This certainly doesn't mean your crib mattress needs to be overly firm or even hard. Many children make it clear that they find this type of mattress uncomfortable. If you have a bassinet or co-sleeper which allows your child access to your own bed, some children will roll off onto your softer, cozier mattress. If your child sleeps poorly on his own mattresses, this might be an indication the mattress is too hard. The right level of firmness is somewhere between these two extremes; you'll be able to judge for yourself by feeling and testing out multiple options.
Mattress Firmness for Babies and Toddlers Retailers often offer specialized crib mattresses with a different level of firmness than toddler mattresses.
Doesn't look bulky and the reviews for it were great. Key features - Age range: Features to look out for:
The difference might not be necessary, however. The US government regulates the size of crib mattresses to This size is large enough for a toddler bed as well, so you can buy one mattress for both purposes. You may even find mattresses which have two sides of different firmnesses — one side is soft, and intended for babies, while the other is firmer, and intended for toddlers.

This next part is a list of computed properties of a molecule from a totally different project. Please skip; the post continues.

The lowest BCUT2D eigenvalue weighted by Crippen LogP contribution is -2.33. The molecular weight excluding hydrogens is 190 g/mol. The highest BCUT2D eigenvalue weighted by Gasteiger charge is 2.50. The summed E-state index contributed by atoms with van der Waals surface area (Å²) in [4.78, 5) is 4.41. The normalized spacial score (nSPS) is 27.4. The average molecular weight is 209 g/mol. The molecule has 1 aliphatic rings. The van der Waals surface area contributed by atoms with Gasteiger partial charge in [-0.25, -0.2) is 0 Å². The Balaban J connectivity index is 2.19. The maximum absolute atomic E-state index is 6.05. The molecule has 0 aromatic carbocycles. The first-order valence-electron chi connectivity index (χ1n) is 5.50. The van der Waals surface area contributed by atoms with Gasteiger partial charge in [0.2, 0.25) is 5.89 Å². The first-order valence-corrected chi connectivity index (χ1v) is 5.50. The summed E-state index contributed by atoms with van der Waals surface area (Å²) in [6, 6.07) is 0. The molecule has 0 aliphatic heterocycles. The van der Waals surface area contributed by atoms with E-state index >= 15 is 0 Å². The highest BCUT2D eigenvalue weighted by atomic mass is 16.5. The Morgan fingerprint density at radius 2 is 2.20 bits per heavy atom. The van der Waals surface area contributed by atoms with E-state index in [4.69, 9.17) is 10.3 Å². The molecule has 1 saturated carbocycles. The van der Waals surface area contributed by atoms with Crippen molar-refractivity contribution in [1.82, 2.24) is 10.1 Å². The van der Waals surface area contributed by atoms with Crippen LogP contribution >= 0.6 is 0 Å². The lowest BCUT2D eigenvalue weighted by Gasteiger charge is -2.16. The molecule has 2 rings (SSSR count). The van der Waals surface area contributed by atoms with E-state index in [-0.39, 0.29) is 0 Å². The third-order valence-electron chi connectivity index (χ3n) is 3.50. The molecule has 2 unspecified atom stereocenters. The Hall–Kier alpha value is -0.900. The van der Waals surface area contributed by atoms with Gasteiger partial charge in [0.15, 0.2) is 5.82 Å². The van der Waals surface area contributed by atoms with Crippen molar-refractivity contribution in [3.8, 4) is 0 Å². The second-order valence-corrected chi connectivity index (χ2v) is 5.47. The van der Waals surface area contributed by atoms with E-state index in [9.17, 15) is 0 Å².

The assumption is that babies weigh less and will sink less into the softer side. This type of mattress is usually more expensive than a conventional mattress. You most likely don't need to spend the extra money for just a marginal difference. When you're choosing a mattress for babies or toddlers, you should primarily look at its size.